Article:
2006 Cannes Film Festival | Day 4

Pete Timmermann rides the Shortbus at Cannes Film Festival. Read his daily journal.


20 May 2006, 4:30 p.m.

Usually when I’m at Cannes or Sundance, I’ll see four to six movies a day during the main days of the festival (meaning not opening night or closing weekend), and maybe, if I’m lucky, one-third of them will be good. So far this year at Cannes I’ve only seen 11 movies in six-ish days (two opening days with shorter schedules, and then today, which isn’t over yet), but nearly all of them have been good. I wonder if this is a good thing or a bad thing. I feel kind of guilty for not having seen more movies, but it hasn’t been for lack of trying. I’ve stood in a goddamn lot of lines for films and then wound up not getting in.

Last night I saw the competition film Red Road, which is a pseudo–Dogme 95 film from a female Scottish director. I say that it is “pseudo” because it is not, in fact, a Dogme 95 film, but Zentropa Studios produced it and the characters in the film were created by two Dogme 95 directors (forgive my lack of names here; my press kit for the film is not in front of me). It’s a slow-moving film (good thing they didn’t show it in the 8:30 a.m. slot) about a woman who works at a city surveillance company, and early on in the film she spots a man from her past whom she thought was in jail for something that he did to her. It isn’t revealed what the man supposedly did, but it is apparent that it was absolutely horrible. After researching how the man got out, she starts stalking him around town. The film never really goes where you think it’s going to, and the woman in the lead role (who I am unfamiliar with and whose name I can’t currently remember) is very good (I won’t be at all surprised if she wins the Best Actress award at the awards ceremony here at Cannes), and the film as a whole is a satisfying enterprise.

After my total blank slate going into Red Road last night, I saw Charlie Says this morning, also knowing nothing about it. To be honest, now that it is over, I still don’t know a whole lot about it. I’m not sure that it made sense, and it was kind of boring. Meh. It had maybe two or three memorable scenes in its 2 hour and 10 minute running time, and it wasn’t offensively bad, just sort of weird and not at all memorable.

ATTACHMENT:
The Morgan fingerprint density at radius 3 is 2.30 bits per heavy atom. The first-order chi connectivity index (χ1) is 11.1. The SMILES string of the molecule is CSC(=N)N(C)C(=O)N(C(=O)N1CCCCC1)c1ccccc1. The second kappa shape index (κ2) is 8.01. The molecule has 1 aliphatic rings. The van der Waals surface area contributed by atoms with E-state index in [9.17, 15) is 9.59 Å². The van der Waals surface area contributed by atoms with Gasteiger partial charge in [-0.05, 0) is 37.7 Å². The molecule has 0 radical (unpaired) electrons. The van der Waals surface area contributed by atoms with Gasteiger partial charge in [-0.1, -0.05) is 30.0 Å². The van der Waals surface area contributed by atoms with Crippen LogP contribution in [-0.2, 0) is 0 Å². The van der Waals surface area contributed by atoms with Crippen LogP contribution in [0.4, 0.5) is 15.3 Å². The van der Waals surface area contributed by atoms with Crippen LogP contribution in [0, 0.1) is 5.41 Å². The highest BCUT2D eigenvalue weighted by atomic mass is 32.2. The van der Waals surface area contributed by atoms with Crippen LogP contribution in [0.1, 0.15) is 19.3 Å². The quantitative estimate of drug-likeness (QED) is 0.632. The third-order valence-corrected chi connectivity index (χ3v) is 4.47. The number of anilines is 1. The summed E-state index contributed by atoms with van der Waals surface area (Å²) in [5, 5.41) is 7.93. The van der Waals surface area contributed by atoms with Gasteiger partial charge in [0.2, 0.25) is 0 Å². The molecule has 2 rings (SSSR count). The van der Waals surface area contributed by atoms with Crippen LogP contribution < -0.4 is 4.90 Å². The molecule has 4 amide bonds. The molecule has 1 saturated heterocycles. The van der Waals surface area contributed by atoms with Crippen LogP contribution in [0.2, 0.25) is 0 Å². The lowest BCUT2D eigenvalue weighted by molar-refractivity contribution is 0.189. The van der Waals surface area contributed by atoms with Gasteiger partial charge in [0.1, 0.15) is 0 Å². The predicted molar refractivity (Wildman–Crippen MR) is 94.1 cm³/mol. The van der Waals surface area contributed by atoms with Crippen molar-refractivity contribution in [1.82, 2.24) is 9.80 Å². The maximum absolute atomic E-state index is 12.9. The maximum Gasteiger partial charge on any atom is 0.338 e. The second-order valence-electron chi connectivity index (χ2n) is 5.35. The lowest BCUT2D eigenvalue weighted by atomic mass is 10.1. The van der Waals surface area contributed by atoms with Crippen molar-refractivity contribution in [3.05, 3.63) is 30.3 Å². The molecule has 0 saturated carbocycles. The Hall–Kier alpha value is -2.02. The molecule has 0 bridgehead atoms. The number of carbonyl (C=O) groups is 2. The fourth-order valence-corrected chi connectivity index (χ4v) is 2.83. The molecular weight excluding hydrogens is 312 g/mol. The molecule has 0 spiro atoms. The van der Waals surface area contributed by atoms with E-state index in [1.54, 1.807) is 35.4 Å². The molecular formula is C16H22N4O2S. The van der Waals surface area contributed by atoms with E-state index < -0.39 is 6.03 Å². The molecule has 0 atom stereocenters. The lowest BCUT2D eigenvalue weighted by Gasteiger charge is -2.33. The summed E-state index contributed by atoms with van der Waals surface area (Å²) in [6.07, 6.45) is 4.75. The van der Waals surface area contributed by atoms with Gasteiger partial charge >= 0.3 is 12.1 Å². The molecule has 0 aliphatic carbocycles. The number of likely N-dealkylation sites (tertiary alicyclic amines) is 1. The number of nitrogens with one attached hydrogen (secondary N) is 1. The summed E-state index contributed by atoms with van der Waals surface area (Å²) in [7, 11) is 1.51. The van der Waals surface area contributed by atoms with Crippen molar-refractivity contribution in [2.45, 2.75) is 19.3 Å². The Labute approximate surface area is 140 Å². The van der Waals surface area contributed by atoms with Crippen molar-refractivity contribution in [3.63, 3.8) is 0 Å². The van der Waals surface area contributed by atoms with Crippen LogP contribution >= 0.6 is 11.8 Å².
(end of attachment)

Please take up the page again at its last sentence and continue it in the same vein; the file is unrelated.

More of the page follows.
Charlie Says got out from the Lumiere at 10:40 a.m., and then in the Bazin at 11 a.m. was the first of two back-to-back press screenings of the new John Cameron Mitchell film (of Hedwig and the Angry Inch fame), Shortbus. Shortbus has been one of the more talked about films in the press prior to its screening for them (since Mitchell is American, a name director in the arthouse crowd, and, most of all, because it was known that there is explicit sex in the film), so I knew it would be a hassle to get in, especially since it was in Bazin.

When you leave Lumiere and go into the main area of the Palais rather than directly outside, you wind up right where the line for whatever is showing in the Bazin ends, so I didn’t really have to worry about running anywhere. Bazin usually starts seating people 15 to 20 minutes before the film’s screening time, so I assumed that right around the time I got in line the line would be at its worst (coupled with the fact that I always watch all of the credits, whereas other people with the same idea as me would skip the credits and pop directly in line). Much to my surprise, when I got in line there actually weren’t that many people there; and it looked like I actually had a real chance of getting in. I waited around about 20 minutes and no one moved, and then it was announced that the room was full. What had happened was that they had started letting people in earlier than usual, and the room had filled up entirely before I even got in line. Since the next screening was also in Bazin and there was a pile of people standing right in front of me who wanted to see it and couldn’t, I knew it would also be hard to get into the next screening, when you factor in the people that had just planned to go to the 1 p.m. screening in the first place. Plus, Shortbus is screening out of competition, and films not in competition don’t rescreen on closing weekend. Also, it was having its world premiere in Lumiere at 12:30 a.m. tonight, and press can’t just wander into the gala premieres at the Lumiere without a ticket, which I didn’t have. And, while there are three market screenings scheduled, press generally can’t get into market screenings of films that had dedicated press screenings (a fact I later corroborated with Shortbus’ PR lady), especially to a film that is one of the most anticipated films of the festival, as Shortbus was and is.